Snow White and the Seven Dwarfs is a 1937 animated feature, the first produced by Walt Disney. While likely not the first full-length animated feature to be produced (the 1917 Argentine film El Apóstol may be the first), it was the first full-length animated feature to become widely successful within the English-speaking world, the first full-length animated feature with sound, and the first to be filmed in Technicolor.
Roy Atwell as Doc
Stuart Buchanan as Huntsman
Adriana Caselotti as Snow White
Eddie Collins as Dopey
Pinto Colvig as Sleepy / Grumpy
Marion Darlington as Bird Sounds and Warbling
Billy Gilbert as Sneezy
Otis Harlan as Happy
Lucille La Verne as Queen / Witch
James MacDonald as Yodeling Man
Scotty Mattraw as Bashful
Moroni Olsen as Magic Mirror
Harry Stockwell as Prince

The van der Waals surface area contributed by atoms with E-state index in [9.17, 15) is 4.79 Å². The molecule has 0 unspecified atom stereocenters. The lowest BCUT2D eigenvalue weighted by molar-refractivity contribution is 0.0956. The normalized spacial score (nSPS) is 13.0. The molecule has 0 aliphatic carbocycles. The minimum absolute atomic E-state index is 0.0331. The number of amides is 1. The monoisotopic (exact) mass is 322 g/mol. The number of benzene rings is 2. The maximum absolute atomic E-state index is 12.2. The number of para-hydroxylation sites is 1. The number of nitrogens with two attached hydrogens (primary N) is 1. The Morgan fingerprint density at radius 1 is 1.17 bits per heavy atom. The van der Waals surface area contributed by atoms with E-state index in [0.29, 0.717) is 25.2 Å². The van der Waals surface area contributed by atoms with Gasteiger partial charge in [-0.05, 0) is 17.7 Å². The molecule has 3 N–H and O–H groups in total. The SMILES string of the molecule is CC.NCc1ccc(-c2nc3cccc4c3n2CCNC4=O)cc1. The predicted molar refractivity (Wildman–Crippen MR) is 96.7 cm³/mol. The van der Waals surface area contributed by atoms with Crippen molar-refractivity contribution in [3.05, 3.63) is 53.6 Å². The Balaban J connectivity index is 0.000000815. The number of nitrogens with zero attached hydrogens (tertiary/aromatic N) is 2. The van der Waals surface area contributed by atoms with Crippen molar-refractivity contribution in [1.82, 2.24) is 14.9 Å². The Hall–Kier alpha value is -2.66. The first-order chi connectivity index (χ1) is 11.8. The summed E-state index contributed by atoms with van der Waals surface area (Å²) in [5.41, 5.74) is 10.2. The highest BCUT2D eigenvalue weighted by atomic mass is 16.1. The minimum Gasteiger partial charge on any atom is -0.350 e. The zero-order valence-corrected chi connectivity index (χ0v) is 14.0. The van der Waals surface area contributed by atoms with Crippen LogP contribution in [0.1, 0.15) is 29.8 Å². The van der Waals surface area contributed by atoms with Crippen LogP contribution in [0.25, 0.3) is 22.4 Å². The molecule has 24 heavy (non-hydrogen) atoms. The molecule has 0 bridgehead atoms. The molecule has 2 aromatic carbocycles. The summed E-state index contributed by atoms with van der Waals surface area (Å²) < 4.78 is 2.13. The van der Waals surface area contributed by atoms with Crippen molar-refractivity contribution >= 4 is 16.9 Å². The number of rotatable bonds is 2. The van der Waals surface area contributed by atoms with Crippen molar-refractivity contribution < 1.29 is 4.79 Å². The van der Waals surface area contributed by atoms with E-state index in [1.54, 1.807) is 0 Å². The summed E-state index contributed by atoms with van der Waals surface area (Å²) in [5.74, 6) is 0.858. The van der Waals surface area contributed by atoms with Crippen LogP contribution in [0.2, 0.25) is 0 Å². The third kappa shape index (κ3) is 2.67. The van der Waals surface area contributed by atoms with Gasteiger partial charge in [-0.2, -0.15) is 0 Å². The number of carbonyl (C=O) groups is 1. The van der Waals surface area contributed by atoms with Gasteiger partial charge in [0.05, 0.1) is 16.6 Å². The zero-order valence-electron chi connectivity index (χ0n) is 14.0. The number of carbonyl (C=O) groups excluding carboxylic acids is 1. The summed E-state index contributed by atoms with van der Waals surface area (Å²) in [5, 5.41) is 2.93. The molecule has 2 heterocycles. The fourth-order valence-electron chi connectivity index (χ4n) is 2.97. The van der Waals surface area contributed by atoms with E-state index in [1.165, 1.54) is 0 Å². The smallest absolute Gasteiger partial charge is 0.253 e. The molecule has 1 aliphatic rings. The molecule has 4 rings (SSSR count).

Fairy story, probably the most lovely example of pure fantasy that has yet been seen on the screen. The plot, which follows closely that of the original tale by Grimm, tells of a Wicked Queen who is jealous of the beauty of her stepdaughter, Snow White. Eventually she plans to have her killed. The huntsman, however, who is charged with the deed, cannot bring himself to do it, and Snow White escapes, terrified, into the forest. She flies through the dim wood – which her fears people with clutching hands, glowing eyes and evil beasts of prey – to fall at length, sobbing, on the ground. And then the sun strikes through the trees and the little forest creatures come out to welcome her, shyly at first and then joyfully. They lead her to the miniature home of the Seven Dwarfs who work in a diamond mine and which, like the home of all bachelors, is in a terrible mess. Snow White, with the help of the animals, tidies it up before they return. With the coming of evening the little bearded men – Grumpy, Sneezy, Happy, Bashful, Dopey, Doc, and Sleepy – arrive home singing their marching song “Hi-ho, hi-ho, back from work we go.” After some hesitation they agree to allow Snow White to stay with them, although they are a little afraid of the possible vengeance of the Wicked Queen. Meanwhile the latter, told by her magic mirror of Snow White’s escape, disguises herself as an old woman selling apples and takes to the Dwarfs’ cottage poisoned fruit. Snow White bites an apple and falls to the ground in the sleeping death to which the only antidote is love’s first kiss. The Dwarfs, warned by the animals, return just too late and chase the Queen through a thunderstorm until she is killed by falling over a precipice. Sadly the little men build a shrine for Snow White in the woods where they keep watch through the seasons. The fame of the shrine grows, until a Prince who loved Snow White and had been seeking for her ceaselessly hears of the sleeping maiden. He visits the shrine, recognises the Princess and kisses her with the first kiss of love, the antidote to the poison. Snow White awakes, the Dwarfs’ tears turn to joy and “they live happily ever after”.